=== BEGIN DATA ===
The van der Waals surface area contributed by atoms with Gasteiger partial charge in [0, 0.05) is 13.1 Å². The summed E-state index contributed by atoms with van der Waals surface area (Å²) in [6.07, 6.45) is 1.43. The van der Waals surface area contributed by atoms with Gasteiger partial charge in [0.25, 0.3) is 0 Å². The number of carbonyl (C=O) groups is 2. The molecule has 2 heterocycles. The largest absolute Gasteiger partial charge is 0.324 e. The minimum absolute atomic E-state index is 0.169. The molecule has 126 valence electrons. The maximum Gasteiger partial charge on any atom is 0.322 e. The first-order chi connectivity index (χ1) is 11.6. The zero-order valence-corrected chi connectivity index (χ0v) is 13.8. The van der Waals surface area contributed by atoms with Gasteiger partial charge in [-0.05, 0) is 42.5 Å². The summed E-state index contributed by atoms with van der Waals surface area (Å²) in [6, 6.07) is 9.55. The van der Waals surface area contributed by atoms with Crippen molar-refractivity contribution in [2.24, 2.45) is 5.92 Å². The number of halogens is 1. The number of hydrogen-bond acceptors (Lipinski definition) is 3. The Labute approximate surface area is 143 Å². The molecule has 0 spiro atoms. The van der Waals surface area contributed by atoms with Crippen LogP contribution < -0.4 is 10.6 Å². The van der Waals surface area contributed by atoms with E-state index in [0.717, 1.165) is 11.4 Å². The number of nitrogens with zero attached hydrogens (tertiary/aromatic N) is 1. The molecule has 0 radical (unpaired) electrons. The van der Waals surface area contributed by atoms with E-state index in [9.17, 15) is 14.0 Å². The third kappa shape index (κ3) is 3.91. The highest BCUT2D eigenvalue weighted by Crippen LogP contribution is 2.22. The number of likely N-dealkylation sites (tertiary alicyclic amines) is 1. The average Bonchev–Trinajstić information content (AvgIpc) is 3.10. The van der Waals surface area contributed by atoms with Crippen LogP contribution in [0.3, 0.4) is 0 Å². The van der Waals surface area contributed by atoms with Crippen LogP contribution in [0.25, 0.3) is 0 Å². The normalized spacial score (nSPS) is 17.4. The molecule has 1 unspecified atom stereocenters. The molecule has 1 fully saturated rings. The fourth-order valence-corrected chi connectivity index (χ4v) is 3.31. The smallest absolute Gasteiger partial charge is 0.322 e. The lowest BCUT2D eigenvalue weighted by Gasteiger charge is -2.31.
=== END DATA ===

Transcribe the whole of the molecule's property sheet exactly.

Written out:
The van der Waals surface area contributed by atoms with Gasteiger partial charge in [0, 0.05) is 13.1 Å². The summed E-state index contributed by atoms with van der Waals surface area (Å²) in [6.07, 6.45) is 1.43. The van der Waals surface area contributed by atoms with Gasteiger partial charge in [0.25, 0.3) is 0 Å². The number of carbonyl (C=O) groups is 2. The molecule has 2 heterocycles. The largest absolute Gasteiger partial charge is 0.324 e. The minimum absolute atomic E-state index is 0.169. The molecule has 126 valence electrons. The maximum Gasteiger partial charge on any atom is 0.322 e. The first-order chi connectivity index (χ1) is 11.6. The zero-order valence-corrected chi connectivity index (χ0v) is 13.8. The van der Waals surface area contributed by atoms with Gasteiger partial charge in [-0.05, 0) is 42.5 Å². The summed E-state index contributed by atoms with van der Waals surface area (Å²) in [6, 6.07) is 9.55. The van der Waals surface area contributed by atoms with Crippen molar-refractivity contribution in [2.24, 2.45) is 5.92 Å². The number of halogens is 1. The number of hydrogen-bond acceptors (Lipinski definition) is 3. The Labute approximate surface area is 143 Å². The molecule has 0 spiro atoms. The van der Waals surface area contributed by atoms with Crippen LogP contribution < -0.4 is 10.6 Å². The van der Waals surface area contributed by atoms with E-state index in [0.717, 1.165) is 11.4 Å². The number of nitrogens with zero attached hydrogens (tertiary/aromatic N) is 1. The molecule has 0 radical (unpaired) electrons. The van der Waals surface area contributed by atoms with E-state index in [9.17, 15) is 14.0 Å². The third kappa shape index (κ3) is 3.91. The highest BCUT2D eigenvalue weighted by Crippen LogP contribution is 2.22. The number of likely N-dealkylation sites (tertiary alicyclic amines) is 1. The average Bonchev–Trinajstić information content (AvgIpc) is 3.10. The van der Waals surface area contributed by atoms with Crippen LogP contribution in [0.3, 0.4) is 0 Å². The van der Waals surface area contributed by atoms with Crippen LogP contribution in [0.25, 0.3) is 0 Å². The normalized spacial score (nSPS) is 17.4. The molecule has 1 unspecified atom stereocenters. The molecule has 1 fully saturated rings. The fourth-order valence-corrected chi connectivity index (χ4v) is 3.31. The smallest absolute Gasteiger partial charge is 0.322 e. The lowest BCUT2D eigenvalue weighted by Gasteiger charge is -2.31.